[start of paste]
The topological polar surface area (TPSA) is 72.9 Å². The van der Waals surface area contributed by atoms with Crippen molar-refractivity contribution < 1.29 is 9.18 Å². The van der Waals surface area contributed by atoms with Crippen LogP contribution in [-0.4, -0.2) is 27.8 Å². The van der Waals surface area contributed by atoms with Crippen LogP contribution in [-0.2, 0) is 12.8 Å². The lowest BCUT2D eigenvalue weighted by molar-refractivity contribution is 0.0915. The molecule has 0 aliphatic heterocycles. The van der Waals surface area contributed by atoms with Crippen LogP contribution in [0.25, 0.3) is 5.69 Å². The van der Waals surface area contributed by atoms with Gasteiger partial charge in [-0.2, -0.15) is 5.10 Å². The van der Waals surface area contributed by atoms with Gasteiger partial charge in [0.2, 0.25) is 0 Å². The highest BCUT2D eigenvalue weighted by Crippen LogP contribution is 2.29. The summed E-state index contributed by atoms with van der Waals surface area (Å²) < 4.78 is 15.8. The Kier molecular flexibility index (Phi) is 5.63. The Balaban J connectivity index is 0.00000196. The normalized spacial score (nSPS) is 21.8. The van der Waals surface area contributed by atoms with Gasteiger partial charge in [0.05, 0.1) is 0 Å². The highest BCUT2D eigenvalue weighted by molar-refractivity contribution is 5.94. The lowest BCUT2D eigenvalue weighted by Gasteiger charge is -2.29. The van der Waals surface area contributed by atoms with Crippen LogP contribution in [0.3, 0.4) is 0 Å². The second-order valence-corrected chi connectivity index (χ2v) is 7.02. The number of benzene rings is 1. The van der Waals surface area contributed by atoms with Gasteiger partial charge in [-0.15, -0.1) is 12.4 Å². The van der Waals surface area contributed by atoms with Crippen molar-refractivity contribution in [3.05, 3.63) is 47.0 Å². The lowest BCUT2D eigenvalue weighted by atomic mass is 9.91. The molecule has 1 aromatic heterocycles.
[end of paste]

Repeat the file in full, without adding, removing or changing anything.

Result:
The topological polar surface area (TPSA) is 72.9 Å². The van der Waals surface area contributed by atoms with Crippen molar-refractivity contribution < 1.29 is 9.18 Å². The van der Waals surface area contributed by atoms with Crippen LogP contribution in [-0.4, -0.2) is 27.8 Å². The van der Waals surface area contributed by atoms with Crippen LogP contribution in [-0.2, 0) is 12.8 Å². The lowest BCUT2D eigenvalue weighted by molar-refractivity contribution is 0.0915. The molecule has 0 aliphatic heterocycles. The van der Waals surface area contributed by atoms with Crippen LogP contribution in [0.25, 0.3) is 5.69 Å². The van der Waals surface area contributed by atoms with Gasteiger partial charge in [-0.2, -0.15) is 5.10 Å². The van der Waals surface area contributed by atoms with Gasteiger partial charge in [0.2, 0.25) is 0 Å². The highest BCUT2D eigenvalue weighted by Crippen LogP contribution is 2.29. The summed E-state index contributed by atoms with van der Waals surface area (Å²) < 4.78 is 15.8. The Kier molecular flexibility index (Phi) is 5.63. The Balaban J connectivity index is 0.00000196. The normalized spacial score (nSPS) is 21.8. The van der Waals surface area contributed by atoms with Gasteiger partial charge in [0.05, 0.1) is 0 Å². The highest BCUT2D eigenvalue weighted by molar-refractivity contribution is 5.94. The lowest BCUT2D eigenvalue weighted by Gasteiger charge is -2.29. The van der Waals surface area contributed by atoms with Crippen LogP contribution in [0.3, 0.4) is 0 Å². The second-order valence-corrected chi connectivity index (χ2v) is 7.02. The number of benzene rings is 1. The van der Waals surface area contributed by atoms with Gasteiger partial charge in [-0.15, -0.1) is 12.4 Å². The van der Waals surface area contributed by atoms with Crippen molar-refractivity contribution in [3.05, 3.63) is 47.0 Å². The lowest BCUT2D eigenvalue weighted by atomic mass is 9.91. The molecule has 1 aromatic heterocycles.